Norikura Highlands

Hiking in the Norikura Highlands

Another great area is the Norikura Highlands that houses Mount Norikura (3,026m), which is Japan’s 19th highest mountain. The Norikura Highlands are in the southwest corner of the park on the Gifu border. The mountain’s name means “riding saddle” because it is shaped like a saddle.

Starting with Mount Mao, which takes 15 minutes to climb, all the way to the classic three-hour round trip to Kengamine, the highest peak on the mountain chain, a hiker can choose the length they desire. The starting point for all the hikes on Norikura begins at Tatamidaira Bus Stop, which is the highest bus stop in Japan (2,702m). Norikura is one of the easiest mountains to conquer that is above 3,000 meters.

Norikura Highlands Japan Northern Alps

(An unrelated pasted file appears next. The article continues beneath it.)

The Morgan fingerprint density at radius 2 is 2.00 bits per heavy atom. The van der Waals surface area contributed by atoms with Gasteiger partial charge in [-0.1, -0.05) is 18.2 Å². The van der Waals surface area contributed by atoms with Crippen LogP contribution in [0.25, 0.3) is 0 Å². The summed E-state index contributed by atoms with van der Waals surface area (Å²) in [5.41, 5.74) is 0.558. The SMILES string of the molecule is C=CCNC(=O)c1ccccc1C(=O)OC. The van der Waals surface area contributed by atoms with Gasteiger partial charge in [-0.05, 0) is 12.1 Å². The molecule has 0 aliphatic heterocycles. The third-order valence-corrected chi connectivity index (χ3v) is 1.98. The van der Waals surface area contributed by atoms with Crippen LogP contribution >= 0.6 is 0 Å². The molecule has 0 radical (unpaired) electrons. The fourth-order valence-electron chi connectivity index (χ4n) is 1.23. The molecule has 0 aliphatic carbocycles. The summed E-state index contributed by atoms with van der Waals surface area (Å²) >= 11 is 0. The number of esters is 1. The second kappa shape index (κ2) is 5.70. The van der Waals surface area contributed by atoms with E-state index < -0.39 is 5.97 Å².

Norikura Highlands

Nature and Wildlife in Japan’s Northern Alps

Because cars are not allowed into most areas of Chubusangaku National Park, the natural environment is pristine. Buses or taxis can take you to the places from which you can interact with the nature by foot.

The Norikura Highlands are known for wildflowers, and the Alpine Wildflower Field at the Tatamidaira Bus Terminal makes for a nice stroll. In Kamikochi, Mount Karasawa (3,110m and the eighth highest in Japan) is famous for spectacular fall foliage. A parasitic plant, called yadorigi, can often be seen throughout tree tops in the park.

Shirakaba, Nagano’s prefectural tree, recognized by its white bark, is also common throughout the park. There is also a chance to see golden eagles, Nagano’s prefectural bird the ptarmigan, foxes, Japanese least weasel, Japanese serow, Asian black bears and the Japanese macaque monkeys.